For Eddie Wood, co-owner of the No. 21 Motorcraft/Quick Lane Ford Fusion, this weekend’s STP 500 at Martinsville Speedway is all about the three Hs – home, history and hot dogs.
Martinsville Speedway is the home track for the Wood Brothers team, which has its roots in nearby Stuart, Va., just a 28-mile ride down U.S. 220 from the track.
The track also is just a short 45-minute drive from High Point, N.C., where driver Ryan Blaney grew up.
And it’s also the home track for the team’s crew chief Jeremy Bullins, who grew up a half-hour away in Walnut Grove, N.C.
Then there’s the history of the track, now celebrating its 70th anniversary. Martinsville is the only track that has been on the Cup schedule since the start of NASCAR. Although the original dirt surface was paved in 1955, the layout of the track remains basically the same.
“The track is the same size and shape as it was in the beginning,” Wood said. “The grandstands are modern, but they’re in the same place the original ones were. The only major change is they moved the railroad tracks further away from they backstretch.”
The Woods have been a big part of Martinsville history over the years, as the team has competed in a variety of NASCAR divisions at the track, including the Cup series.
Two of the original members of the Wood Brothers team, Glen and Leonard Wood watched the track’s first-ever Cup race from a vantage point on the backstretch.
And it was at Martinsville in 1953 that Glen Wood made his first Cup start, in a 1953 Lincoln. The official payout from that race shows he won $25, which did not deter him from returning to the track where he went on to score four Cup poles, a second-place finish and two thirds.
Heading into the weekend, the Woods have made 111 Cup starts at Martinsville, with two wins – one by Cale Yarborough and another by David Pearson – along with 28 top-five and 42 top-10 finishes plus eight poles.
Eddie Wood has seen both his father Glen and his son Jon win races at Martinsville.
Eddie Wood was present in 1960 when his dad won a Modified Division race in a 1937 Ford known then and now as the Backseater.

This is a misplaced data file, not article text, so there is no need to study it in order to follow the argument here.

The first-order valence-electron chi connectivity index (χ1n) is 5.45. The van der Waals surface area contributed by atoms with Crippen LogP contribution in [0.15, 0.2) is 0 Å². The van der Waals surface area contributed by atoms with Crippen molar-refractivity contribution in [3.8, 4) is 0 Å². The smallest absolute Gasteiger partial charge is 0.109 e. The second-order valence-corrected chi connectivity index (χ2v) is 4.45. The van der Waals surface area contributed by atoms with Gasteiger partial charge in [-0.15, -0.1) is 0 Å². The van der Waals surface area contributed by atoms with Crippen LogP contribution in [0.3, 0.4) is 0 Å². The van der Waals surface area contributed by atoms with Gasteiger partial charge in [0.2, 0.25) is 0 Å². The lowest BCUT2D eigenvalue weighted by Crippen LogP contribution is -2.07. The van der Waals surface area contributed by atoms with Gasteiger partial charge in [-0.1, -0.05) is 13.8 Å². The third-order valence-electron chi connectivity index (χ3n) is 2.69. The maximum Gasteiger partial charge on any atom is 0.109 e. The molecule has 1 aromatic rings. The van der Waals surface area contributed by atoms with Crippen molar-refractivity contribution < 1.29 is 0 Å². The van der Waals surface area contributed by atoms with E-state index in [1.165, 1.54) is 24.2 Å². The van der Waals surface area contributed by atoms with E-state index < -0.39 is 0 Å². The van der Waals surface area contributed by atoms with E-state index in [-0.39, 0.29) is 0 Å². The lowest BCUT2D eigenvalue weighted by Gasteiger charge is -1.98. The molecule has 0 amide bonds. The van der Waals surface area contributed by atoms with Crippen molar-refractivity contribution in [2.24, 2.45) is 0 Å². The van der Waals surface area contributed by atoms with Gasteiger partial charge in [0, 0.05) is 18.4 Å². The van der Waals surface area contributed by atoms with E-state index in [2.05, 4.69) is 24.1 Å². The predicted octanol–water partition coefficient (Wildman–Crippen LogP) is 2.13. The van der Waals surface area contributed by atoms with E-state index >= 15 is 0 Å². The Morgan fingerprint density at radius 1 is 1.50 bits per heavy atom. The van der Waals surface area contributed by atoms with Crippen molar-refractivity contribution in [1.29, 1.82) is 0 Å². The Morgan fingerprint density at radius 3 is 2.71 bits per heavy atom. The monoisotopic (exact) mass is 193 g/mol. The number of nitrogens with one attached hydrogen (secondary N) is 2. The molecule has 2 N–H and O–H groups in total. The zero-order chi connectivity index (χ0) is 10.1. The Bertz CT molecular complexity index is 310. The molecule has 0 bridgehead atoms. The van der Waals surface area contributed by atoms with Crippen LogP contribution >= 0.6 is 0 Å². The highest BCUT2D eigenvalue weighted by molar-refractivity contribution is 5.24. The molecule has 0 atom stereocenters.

That car gets its name from the fact that the Woods, taking advantage of the more liberal rules of the Modified division, moved the engine so far back that the driver’s seat was pushed back to where the back seat normally would be.
Eddie Wood, along with Glen Wood, were on hand in 2003 when Jon Wood won a Camping World Truck Series race at Martinsville.
This weekend, in addition to seeing Ryan Blaney try to continue his early season run of success in the Motorcraft/Quick Lane Fusion, the Woods will be there to see their long-time supporter Edsel B. Ford II serve as honorary pace car driver and wheel a Ford Shelby 350GT at the head of the field just prior to the start of Sunday’s race.
“It’s going to be really cool to have Edsel Ford driving the pace car, and it will be an honor to be able to show him around our home track,” Wood said.
Then there are the Martinsville hot dogs, the track’s signature concession item which for years has been wildly popular both inside the garage and in the grandstands.
“I usually average eight or 10 a day,” Wood said. “I eat them for breakfast and lunch, and then grab a few to eat on the ride home.
“They’re like potato chips. You just can’t put them down.”
Qualifying for the STP 500 is set for Friday at 4:35 p.m. Eastern Time, and the race is scheduled to start just after 2 p.m. Sunday with TV coverage on FoxSports 1.